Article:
Our first-ever Newcomer's Handbook for Portland, this thirteenth title in the series approaches Portland with a sensibility appropriate to the city--with humor and a bit of delight in the quirkiness that exemplifies the Rose City. The guidebook features in-depth Portland neighborhood and suburban community profiles as well as chapters on all aspects of local life.
Welcome to Portland, one of the most livable urban areas in America! Call it Stumptown, Rose City, Beervana, Bridgetown, Puddletown, or PDX, it s your town now. (Just don t call it Portland, or-eh-GONE. The state name is pronounced OR-uh-gun. Practice before you arrive.) Portland is located at the northern end of the fertile Willamette Valley, roughly an hour east of the coast it s called the coast here, not the shore or the beach and an hour west of the crest of the Cascade Mountains. The high desert is a two-hour drive to the east, and world-class wineries are less than an hour southwest. Abundant recreational opportunities make the city a favorite of outdoor enthusiasts, and from the city s West Hills, and even from some downtown office buildings, it s possible to see the Columbia River Gorge and five snowcapped volcanoes: Mounts Hood, St. Helens, Adams, Rainier, and Jefferson. Top that, Topeka!
Of course, Portland s appeal transcends its spectacular setting. The city is known for its vibrant neighborhoods, progressive urban planning, environmental awareness, liberal politics, coffeehouse and brewpub culture, and, yes, for its rain. So what s it really like here? Well, though Portland enjoys more than its fair share of pleasant, well-preserved urban neighborhoods, connected to one another by bike lanes and transit and state law limiting the extent of urban sprawl it is also afflicted with strip malls, traffic congestion, ill-conceived development, and other assorted ills of the modern American metropolis. The key difference is that in Portland you can arrange your life so that you don t have to deal with those problems. If you want to live in a close-in neighborhood, within walking distance of cafés and food markets, and ride your bike to work every day, you can. (You won t necessarily be able to afford a house in such a neighborhood, however.) If you prefer to live in a suburban community, you can do that, too.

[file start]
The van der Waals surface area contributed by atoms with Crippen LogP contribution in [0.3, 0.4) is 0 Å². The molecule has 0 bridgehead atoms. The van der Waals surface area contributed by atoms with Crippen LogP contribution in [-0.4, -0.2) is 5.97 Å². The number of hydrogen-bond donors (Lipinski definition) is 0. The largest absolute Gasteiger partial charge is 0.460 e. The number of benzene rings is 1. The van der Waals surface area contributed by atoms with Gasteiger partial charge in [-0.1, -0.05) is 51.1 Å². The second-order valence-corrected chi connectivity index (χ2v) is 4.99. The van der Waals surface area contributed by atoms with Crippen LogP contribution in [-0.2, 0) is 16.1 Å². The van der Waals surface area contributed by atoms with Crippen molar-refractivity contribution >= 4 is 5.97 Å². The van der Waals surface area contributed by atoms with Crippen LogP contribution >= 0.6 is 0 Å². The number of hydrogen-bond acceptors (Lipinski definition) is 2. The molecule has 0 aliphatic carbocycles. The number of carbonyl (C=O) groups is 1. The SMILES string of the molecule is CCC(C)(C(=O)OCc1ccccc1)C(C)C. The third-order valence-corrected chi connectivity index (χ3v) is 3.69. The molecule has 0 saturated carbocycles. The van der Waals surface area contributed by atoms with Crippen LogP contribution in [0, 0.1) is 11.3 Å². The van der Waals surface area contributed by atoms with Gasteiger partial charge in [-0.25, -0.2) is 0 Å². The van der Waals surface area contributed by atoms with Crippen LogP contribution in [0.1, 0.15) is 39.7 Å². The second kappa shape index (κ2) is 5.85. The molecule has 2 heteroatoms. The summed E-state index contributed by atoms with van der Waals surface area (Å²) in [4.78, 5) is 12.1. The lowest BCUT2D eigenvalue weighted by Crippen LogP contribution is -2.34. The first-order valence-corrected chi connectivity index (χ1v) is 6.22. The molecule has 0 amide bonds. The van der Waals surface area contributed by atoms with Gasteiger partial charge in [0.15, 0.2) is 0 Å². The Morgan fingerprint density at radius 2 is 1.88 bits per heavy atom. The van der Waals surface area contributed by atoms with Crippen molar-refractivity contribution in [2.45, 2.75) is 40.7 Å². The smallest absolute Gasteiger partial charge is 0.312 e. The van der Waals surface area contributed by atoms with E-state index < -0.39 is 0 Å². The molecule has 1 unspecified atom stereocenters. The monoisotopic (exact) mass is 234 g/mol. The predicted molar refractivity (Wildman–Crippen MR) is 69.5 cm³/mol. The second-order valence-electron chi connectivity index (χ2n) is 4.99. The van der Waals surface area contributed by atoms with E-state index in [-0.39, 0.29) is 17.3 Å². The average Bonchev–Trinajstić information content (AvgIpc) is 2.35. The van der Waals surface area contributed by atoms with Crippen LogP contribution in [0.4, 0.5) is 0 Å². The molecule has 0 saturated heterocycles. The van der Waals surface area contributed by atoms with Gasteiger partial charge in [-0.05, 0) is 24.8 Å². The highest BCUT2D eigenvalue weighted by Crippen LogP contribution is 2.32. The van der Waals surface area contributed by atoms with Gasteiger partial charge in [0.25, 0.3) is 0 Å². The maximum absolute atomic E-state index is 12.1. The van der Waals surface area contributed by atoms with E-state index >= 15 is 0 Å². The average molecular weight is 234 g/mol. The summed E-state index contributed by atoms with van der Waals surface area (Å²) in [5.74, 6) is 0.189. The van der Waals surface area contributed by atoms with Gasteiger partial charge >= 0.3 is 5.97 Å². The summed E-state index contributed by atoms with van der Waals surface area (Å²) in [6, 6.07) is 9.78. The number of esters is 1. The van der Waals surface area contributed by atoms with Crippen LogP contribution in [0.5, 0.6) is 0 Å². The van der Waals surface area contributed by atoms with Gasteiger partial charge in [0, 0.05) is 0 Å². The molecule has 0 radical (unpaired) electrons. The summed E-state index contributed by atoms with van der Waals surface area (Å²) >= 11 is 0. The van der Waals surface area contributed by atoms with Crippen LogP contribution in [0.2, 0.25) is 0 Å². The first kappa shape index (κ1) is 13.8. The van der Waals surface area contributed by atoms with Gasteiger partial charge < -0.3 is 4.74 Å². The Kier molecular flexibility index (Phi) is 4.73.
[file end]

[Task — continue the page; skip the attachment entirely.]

As for politics, Portlanders on average are more liberal than the citizens of the typical American burg when Money magazine rated Portland the country s best place to live in 2000, it warned conservatives to stay away but the city has a surprising diversity of political opinion, ranging from a strong libertarian contingent to a small community of Trotskyites. (The latter get nervous around ice picks.) Suburban communities are generally more conservative, and the region as a whole is probably no more liberal (or conservative) than any other large coastal metropolitan area.
If it s craft beer or coffee you re after, suffice it to say you won t be disappointed. There are 38 breweries in the Portland metro area, and locally produced craft beer makes up 11% of Oregon's beer consumption. (That figure may sound low, but it s by far the highest rate in the country.) And Portland's coffee scene is every bit the equal of Seattle's, with local roasters winning awards for both quality and sustainable business practices. Don't miss the burgeoning tea scene, either, based on well-established local tea manufacturers as well as an increasing number of unique tea houses. Many Portlanders consider coffee (or tea) essential for coping with the rain.
Ah, the rain. While it s true that Portland has its share of rainy days, much of the city's rainfall arrives in the form of a fine mist or drizzle. Often a day that starts out cloudy becomes bright and sunny by afternoon (or vice versa).